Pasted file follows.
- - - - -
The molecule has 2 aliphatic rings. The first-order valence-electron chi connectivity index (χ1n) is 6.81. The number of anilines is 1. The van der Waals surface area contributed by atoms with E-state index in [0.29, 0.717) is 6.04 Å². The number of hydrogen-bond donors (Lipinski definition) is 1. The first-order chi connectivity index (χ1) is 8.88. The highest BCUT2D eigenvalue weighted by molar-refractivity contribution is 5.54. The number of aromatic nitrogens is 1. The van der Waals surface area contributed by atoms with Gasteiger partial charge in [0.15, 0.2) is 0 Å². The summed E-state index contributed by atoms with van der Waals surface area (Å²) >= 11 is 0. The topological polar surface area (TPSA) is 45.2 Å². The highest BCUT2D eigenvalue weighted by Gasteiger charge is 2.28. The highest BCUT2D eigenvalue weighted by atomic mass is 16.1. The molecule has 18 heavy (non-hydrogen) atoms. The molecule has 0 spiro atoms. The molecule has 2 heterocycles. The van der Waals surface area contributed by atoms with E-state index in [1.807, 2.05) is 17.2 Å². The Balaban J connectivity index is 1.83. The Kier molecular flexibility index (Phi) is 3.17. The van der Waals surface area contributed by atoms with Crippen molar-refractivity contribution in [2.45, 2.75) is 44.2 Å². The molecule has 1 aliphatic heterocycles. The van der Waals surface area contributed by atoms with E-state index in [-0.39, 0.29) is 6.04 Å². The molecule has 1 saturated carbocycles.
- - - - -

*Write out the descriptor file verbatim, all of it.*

The molecule has 2 aliphatic rings. The first-order valence-electron chi connectivity index (χ1n) is 6.81. The number of anilines is 1. The van der Waals surface area contributed by atoms with E-state index in [0.29, 0.717) is 6.04 Å². The number of hydrogen-bond donors (Lipinski definition) is 1. The first-order chi connectivity index (χ1) is 8.88. The highest BCUT2D eigenvalue weighted by molar-refractivity contribution is 5.54. The number of aromatic nitrogens is 1. The van der Waals surface area contributed by atoms with Gasteiger partial charge in [0.15, 0.2) is 0 Å². The summed E-state index contributed by atoms with van der Waals surface area (Å²) >= 11 is 0. The topological polar surface area (TPSA) is 45.2 Å². The highest BCUT2D eigenvalue weighted by Gasteiger charge is 2.28. The highest BCUT2D eigenvalue weighted by atomic mass is 16.1. The molecule has 18 heavy (non-hydrogen) atoms. The molecule has 0 spiro atoms. The molecule has 2 heterocycles. The van der Waals surface area contributed by atoms with E-state index in [1.807, 2.05) is 17.2 Å². The Balaban J connectivity index is 1.83. The Kier molecular flexibility index (Phi) is 3.17. The van der Waals surface area contributed by atoms with Crippen molar-refractivity contribution in [2.45, 2.75) is 44.2 Å². The molecule has 1 aliphatic heterocycles. The van der Waals surface area contributed by atoms with E-state index in [-0.39, 0.29) is 6.04 Å². The molecule has 1 saturated carbocycles.